Nigerians will appreciate my government soon – Buhari; Nigeria threatens to shut down domestic airlines over debt, gives 30-day deadline | 5 Things That Should Matter Today

  • Nigerians will appreciate my government soon – Buhari
  • FG to reopen varsities, despite ASUU strike
  • FG engaging foreign countries to deal decisively with insecurity – Lai Mohammed
  • Nigeria threatens to shut down domestic airlines over debt, gives 30-day deadline
  • Katsina confirms four monkeypox, 53 cholera cases

Across Nigeria’s 36 states and the Federal Capital Territory, these are the five top Nigerian news stories you shouldnt miss:

Nigerians will appreciate my government soon – Buhari

On Tuesday, President Major General Muhammadu Buhari (ret.) declared that his administration would not permit any candidate to use their “own riches or influence to scare other Nigerians” in the run-up to the 2023 general elections.

He continued by saying that Nigerians would recognize his government’s respect for them in six months.

The President said this when he met with members of the Progressive Governors’ Forum at the State House in Abuja, led by its chairman, Governor Abubakar Bagudu of Kebbi State, according to a statement from his Special Adviser on Media and Publicity, Femi Adesina.

The statement was entitled “Why I Believe in Non-Interference in the Political Process, Buhari.”

The President said, “I want Nigerians to know that we respect them, and for us to show that, we will allow them to vote who they want. We all witnessed what happened in Anambra, Ekiti and Osun states. What happened in those states gives me a lot of hope that we are succeeding.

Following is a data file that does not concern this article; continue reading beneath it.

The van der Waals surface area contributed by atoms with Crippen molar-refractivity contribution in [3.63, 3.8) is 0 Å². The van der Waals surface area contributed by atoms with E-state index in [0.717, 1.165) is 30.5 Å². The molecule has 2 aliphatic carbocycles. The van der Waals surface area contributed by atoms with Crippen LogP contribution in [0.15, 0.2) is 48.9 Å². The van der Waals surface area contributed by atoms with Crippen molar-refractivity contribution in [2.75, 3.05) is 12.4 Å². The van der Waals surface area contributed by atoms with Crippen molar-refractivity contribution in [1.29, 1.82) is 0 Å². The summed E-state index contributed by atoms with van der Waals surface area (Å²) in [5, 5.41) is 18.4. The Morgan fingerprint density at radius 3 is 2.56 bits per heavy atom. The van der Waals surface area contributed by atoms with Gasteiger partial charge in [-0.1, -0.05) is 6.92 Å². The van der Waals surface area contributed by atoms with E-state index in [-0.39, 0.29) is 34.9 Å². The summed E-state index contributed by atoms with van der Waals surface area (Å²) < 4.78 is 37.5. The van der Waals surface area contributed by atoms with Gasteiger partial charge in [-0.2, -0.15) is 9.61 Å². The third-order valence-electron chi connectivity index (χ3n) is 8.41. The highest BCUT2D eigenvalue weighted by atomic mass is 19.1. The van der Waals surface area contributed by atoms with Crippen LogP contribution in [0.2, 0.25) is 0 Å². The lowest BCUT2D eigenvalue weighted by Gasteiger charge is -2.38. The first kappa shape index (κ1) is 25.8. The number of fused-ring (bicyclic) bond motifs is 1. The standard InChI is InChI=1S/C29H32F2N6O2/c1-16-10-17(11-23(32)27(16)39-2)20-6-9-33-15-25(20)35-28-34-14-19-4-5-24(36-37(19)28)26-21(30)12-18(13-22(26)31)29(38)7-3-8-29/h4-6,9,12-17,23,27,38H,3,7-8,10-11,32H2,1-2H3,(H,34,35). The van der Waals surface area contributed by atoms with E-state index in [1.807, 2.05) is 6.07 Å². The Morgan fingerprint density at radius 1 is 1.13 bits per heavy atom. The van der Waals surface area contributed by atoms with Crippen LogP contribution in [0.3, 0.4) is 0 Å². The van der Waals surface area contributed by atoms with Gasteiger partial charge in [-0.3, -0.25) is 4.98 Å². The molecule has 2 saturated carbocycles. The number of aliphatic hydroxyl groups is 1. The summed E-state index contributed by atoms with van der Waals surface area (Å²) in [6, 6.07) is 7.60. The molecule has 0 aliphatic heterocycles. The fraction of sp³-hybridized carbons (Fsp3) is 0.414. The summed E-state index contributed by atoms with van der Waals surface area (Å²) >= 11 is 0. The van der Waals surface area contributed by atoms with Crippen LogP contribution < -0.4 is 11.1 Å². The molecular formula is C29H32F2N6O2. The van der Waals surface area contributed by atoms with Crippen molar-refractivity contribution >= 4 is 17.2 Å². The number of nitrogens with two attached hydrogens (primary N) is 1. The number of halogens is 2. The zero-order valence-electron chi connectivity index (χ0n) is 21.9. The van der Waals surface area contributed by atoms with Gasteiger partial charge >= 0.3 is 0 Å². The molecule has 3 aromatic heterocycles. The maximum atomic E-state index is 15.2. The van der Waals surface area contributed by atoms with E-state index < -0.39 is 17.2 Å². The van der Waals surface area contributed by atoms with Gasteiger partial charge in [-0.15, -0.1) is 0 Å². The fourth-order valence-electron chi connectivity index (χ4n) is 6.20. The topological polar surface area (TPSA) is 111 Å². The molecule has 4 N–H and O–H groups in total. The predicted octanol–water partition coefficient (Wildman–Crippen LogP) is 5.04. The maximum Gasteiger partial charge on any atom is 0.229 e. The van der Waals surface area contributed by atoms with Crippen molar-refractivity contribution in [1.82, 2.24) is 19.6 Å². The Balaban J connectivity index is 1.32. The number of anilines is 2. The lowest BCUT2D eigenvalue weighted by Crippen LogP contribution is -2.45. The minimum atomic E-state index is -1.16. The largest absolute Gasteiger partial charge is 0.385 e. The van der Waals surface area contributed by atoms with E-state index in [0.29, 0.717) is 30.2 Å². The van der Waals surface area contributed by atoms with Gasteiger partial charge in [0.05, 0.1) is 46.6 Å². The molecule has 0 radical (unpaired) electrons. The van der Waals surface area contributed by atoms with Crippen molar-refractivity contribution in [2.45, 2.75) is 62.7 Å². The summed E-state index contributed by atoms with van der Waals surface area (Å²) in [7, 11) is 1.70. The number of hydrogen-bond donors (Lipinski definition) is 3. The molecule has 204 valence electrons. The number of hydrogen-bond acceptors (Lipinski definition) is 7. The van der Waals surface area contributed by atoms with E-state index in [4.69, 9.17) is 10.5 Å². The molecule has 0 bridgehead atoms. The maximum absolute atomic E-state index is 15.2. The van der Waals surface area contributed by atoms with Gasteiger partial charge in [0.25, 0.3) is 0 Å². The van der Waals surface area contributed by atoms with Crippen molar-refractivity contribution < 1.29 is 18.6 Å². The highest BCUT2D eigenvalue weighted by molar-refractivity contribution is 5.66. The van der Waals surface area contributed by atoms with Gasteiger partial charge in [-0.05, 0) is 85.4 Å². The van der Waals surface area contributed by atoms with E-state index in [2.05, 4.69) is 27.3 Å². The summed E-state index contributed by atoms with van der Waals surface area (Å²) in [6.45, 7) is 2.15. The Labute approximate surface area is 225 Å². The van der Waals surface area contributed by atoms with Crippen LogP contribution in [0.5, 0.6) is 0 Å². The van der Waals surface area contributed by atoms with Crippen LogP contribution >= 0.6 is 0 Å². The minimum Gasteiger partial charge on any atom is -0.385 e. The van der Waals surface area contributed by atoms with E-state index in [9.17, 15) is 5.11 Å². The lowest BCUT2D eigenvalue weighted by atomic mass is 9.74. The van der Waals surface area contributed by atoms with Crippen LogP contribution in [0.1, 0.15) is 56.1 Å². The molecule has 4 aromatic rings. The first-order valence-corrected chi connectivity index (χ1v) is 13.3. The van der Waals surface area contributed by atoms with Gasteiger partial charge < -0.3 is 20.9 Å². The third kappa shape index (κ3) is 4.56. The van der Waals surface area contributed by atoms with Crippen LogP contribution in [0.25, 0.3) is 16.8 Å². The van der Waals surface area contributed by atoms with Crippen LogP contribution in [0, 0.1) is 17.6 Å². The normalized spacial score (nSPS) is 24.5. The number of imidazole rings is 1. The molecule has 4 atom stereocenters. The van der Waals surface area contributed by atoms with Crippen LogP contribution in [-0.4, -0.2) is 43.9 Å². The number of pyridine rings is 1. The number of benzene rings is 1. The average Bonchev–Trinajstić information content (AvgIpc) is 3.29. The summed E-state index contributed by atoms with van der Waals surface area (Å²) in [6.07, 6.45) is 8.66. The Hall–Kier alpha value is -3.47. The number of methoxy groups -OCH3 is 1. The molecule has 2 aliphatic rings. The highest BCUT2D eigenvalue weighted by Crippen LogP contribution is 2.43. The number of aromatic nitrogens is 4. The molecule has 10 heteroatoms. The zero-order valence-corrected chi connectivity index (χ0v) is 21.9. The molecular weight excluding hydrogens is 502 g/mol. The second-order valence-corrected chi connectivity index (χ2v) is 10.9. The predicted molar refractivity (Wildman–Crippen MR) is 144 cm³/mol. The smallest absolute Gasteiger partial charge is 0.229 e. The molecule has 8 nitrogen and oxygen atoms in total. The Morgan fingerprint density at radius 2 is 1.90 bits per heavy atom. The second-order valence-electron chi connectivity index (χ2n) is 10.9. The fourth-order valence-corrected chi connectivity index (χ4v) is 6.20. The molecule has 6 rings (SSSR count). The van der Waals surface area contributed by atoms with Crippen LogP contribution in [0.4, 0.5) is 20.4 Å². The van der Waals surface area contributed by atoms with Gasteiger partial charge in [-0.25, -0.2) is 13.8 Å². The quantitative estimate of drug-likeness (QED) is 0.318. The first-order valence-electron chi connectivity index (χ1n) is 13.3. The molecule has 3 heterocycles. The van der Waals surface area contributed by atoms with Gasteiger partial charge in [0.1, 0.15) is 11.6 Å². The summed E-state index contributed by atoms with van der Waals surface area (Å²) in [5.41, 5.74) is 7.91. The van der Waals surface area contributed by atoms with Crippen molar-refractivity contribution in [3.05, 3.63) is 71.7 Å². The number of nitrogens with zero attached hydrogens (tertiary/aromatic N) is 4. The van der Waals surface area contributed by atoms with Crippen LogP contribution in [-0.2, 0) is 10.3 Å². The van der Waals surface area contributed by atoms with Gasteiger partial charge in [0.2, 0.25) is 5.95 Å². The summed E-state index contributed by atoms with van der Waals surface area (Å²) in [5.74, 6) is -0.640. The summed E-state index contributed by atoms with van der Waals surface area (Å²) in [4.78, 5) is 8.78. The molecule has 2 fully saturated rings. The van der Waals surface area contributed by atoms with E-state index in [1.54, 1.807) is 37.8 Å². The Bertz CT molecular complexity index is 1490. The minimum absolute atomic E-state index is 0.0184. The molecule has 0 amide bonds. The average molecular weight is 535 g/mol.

“We will not allow anyone to use personal resources or their influence to intimidate other Nigerians. We will not allow intimidations materially, morally or physically. This is the kind of leadership that can emerge and consolidate our nation.

“In six months, Nigerians will appreciate the government of the All Progressives Congress that we are sincere and we respect them.’’

FG to reopen varsities, despite ASUU strike

There are signs that the Federal Government will reopen campuses despite the Academic Staff Union of Universities’ (ASUU) insistence that its protracted strike continue.

According to sources in the Federal Ministry of Education, there are other employees in the university system than academic staff, and since those employees are prepared to resume their jobs, the institutions shouldn’t stay closed any longer.

The National Universities Commission, NUC, Complex in Abuja will host a conference of the chancellors and vice-chancellors of federal universities on Tuesday.

They will meet with Malam Adamu Adamu, the minister of education.

The Deputy Executive Secretary, Administration, Chris Maiyaki, signed the letter extending an invitation to them with the designation NUC/ES/138/VOL. 64/125.

The letter was titled “Industrial actions by university-based unions: Invitation to a special interactive meeting with the Honourable Minister of Education.”

It read in part: “As the pro-chancellors and the chairmen of councils and the vice-chancellors are quite aware, the industrial action by university-based unions has led to the closure of the institutions since February 14, 2022.

“You are also aware that the non-teaching unions have suspended their industrial actions with effect from 24th August, 2022, while a final decision is being awaited from the Academic Staff Union of Universities, ASUU.